According to Reuters, U.S. District Judge Lucy Koh granted Apple a preliminary injunction against Samsung’s Galaxy Nexus, which will effectively ban the phone in the U.S. until the conclusion of a trial court verdict. The decision is very similar to the recent injunction Koh granted for the Samsung Galaxy Tab 10.1.
For the preliminary injunction to take effect, Apple must post a bond of $96 million, though Samsung does have the opportunity to appeal.
Reuters reporter Dan Levine tweeted about the decision. According to Levine, Judge Koh’s decision is largely based on Apple’s 8,086,604 patent which involves universal search. The patent is Apple’s Siri patent, and the same one Apple used in an attempt to add the Galaxy S III to this preliminary injunction.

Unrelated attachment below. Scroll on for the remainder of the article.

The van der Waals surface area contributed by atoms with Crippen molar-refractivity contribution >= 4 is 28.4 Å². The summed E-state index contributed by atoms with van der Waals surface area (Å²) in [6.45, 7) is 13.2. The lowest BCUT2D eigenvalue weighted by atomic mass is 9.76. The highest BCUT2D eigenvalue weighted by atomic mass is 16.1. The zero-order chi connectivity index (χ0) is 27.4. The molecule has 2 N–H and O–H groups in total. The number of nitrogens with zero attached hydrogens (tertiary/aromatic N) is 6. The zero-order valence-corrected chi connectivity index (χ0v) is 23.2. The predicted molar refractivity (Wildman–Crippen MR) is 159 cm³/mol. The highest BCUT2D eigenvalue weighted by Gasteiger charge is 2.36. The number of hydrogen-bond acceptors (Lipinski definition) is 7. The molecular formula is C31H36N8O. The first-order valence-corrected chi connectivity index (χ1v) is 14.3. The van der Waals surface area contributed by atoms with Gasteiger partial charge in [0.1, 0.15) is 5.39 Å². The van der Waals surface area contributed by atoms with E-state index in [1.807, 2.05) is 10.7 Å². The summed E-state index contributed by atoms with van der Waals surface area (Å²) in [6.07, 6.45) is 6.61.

In the court case, Apple argued the patent also covers text search, which Judge Koh seems to agree with, according to FOSS Patents.
Remember, this case started before Google unveiled Google Now which arguably copies Siri and could lead to a number of other problems for Samsung and other manufacturers.
Judge Koh found that the Samsung Galaxy Nexus infringes on all four patents in the case which also include slide to unlock, data tapping, and autocorrect. The judge didn’t believe the other three patents presented potential damage to Apple, however, as they are not features that consumers will specifically search for in a smartphone, and are unlikely to cause irreparable harm.
Apple can now choose to add the Galaxy S III to the injunction, a move that would delay the court case. However, if Apple only used the one patent for the injunction, the court case likely won’t be moved too far into the future.
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